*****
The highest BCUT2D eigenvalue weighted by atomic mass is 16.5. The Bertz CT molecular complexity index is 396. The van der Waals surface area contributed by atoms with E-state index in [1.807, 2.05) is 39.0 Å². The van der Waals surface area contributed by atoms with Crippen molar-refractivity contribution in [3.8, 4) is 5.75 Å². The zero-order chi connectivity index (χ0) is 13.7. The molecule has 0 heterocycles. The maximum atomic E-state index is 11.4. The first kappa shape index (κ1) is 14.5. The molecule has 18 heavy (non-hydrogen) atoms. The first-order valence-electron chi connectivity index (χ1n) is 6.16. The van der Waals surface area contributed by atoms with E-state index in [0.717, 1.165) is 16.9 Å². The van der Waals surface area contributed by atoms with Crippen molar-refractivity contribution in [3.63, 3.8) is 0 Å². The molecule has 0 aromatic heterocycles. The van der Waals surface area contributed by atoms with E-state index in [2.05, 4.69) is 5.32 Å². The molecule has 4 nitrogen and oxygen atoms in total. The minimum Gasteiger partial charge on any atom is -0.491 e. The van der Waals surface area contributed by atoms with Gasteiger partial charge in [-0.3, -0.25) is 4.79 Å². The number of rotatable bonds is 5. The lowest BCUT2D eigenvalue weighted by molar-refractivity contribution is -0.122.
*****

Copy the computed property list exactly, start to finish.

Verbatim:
The highest BCUT2D eigenvalue weighted by atomic mass is 16.5. The Bertz CT molecular complexity index is 396. The van der Waals surface area contributed by atoms with E-state index in [1.807, 2.05) is 39.0 Å². The van der Waals surface area contributed by atoms with Crippen molar-refractivity contribution in [3.8, 4) is 5.75 Å². The zero-order chi connectivity index (χ0) is 13.7. The molecule has 0 heterocycles. The maximum atomic E-state index is 11.4. The first kappa shape index (κ1) is 14.5. The molecule has 18 heavy (non-hydrogen) atoms. The first-order valence-electron chi connectivity index (χ1n) is 6.16. The van der Waals surface area contributed by atoms with E-state index in [0.717, 1.165) is 16.9 Å². The van der Waals surface area contributed by atoms with Crippen molar-refractivity contribution in [3.63, 3.8) is 0 Å². The molecule has 0 aromatic heterocycles. The van der Waals surface area contributed by atoms with E-state index in [2.05, 4.69) is 5.32 Å². The molecule has 4 nitrogen and oxygen atoms in total. The minimum Gasteiger partial charge on any atom is -0.491 e. The van der Waals surface area contributed by atoms with Gasteiger partial charge in [-0.3, -0.25) is 4.79 Å². The number of rotatable bonds is 5. The lowest BCUT2D eigenvalue weighted by molar-refractivity contribution is -0.122.